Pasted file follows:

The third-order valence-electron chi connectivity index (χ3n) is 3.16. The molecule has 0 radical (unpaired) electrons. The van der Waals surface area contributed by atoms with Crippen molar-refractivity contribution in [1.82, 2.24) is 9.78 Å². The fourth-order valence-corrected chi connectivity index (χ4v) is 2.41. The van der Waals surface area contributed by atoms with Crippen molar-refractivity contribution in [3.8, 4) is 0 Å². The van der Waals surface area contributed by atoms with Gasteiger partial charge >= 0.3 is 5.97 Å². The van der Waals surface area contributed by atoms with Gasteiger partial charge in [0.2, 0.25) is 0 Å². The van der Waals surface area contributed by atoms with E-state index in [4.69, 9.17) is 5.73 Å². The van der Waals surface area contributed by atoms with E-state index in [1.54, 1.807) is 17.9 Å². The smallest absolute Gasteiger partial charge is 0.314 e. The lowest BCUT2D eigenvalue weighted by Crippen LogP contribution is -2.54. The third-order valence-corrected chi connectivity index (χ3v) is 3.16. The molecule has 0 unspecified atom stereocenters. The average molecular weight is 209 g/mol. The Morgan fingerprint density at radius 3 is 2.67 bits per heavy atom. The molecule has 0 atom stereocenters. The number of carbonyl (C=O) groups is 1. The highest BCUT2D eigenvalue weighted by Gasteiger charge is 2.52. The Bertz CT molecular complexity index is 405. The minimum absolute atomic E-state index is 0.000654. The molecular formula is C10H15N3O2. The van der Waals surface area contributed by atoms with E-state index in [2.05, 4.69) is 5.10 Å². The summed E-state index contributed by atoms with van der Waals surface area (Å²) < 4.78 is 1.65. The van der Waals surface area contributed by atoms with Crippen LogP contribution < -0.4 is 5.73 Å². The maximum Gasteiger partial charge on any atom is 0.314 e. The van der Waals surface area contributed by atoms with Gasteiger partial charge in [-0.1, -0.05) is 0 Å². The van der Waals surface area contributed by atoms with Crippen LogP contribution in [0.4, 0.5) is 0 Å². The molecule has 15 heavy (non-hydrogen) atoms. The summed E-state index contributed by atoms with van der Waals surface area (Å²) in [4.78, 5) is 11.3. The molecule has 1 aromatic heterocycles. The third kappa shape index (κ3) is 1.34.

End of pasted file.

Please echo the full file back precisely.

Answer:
The third-order valence-electron chi connectivity index (χ3n) is 3.16. The molecule has 0 radical (unpaired) electrons. The van der Waals surface area contributed by atoms with Crippen molar-refractivity contribution in [1.82, 2.24) is 9.78 Å². The fourth-order valence-corrected chi connectivity index (χ4v) is 2.41. The van der Waals surface area contributed by atoms with Crippen molar-refractivity contribution in [3.8, 4) is 0 Å². The van der Waals surface area contributed by atoms with Gasteiger partial charge >= 0.3 is 5.97 Å². The van der Waals surface area contributed by atoms with Gasteiger partial charge in [0.2, 0.25) is 0 Å². The van der Waals surface area contributed by atoms with E-state index in [4.69, 9.17) is 5.73 Å². The van der Waals surface area contributed by atoms with E-state index in [1.54, 1.807) is 17.9 Å². The smallest absolute Gasteiger partial charge is 0.314 e. The lowest BCUT2D eigenvalue weighted by Crippen LogP contribution is -2.54. The third-order valence-corrected chi connectivity index (χ3v) is 3.16. The molecule has 0 unspecified atom stereocenters. The average molecular weight is 209 g/mol. The Morgan fingerprint density at radius 3 is 2.67 bits per heavy atom. The molecule has 0 atom stereocenters. The number of carbonyl (C=O) groups is 1. The highest BCUT2D eigenvalue weighted by Gasteiger charge is 2.52. The Bertz CT molecular complexity index is 405. The minimum absolute atomic E-state index is 0.000654. The molecular formula is C10H15N3O2. The van der Waals surface area contributed by atoms with E-state index in [2.05, 4.69) is 5.10 Å². The summed E-state index contributed by atoms with van der Waals surface area (Å²) < 4.78 is 1.65. The van der Waals surface area contributed by atoms with Crippen LogP contribution < -0.4 is 5.73 Å². The maximum Gasteiger partial charge on any atom is 0.314 e. The van der Waals surface area contributed by atoms with Gasteiger partial charge in [-0.1, -0.05) is 0 Å². The van der Waals surface area contributed by atoms with Crippen LogP contribution in [0.4, 0.5) is 0 Å². The molecule has 15 heavy (non-hydrogen) atoms. The summed E-state index contributed by atoms with van der Waals surface area (Å²) in [4.78, 5) is 11.3. The molecule has 1 aromatic heterocycles. The third kappa shape index (κ3) is 1.34.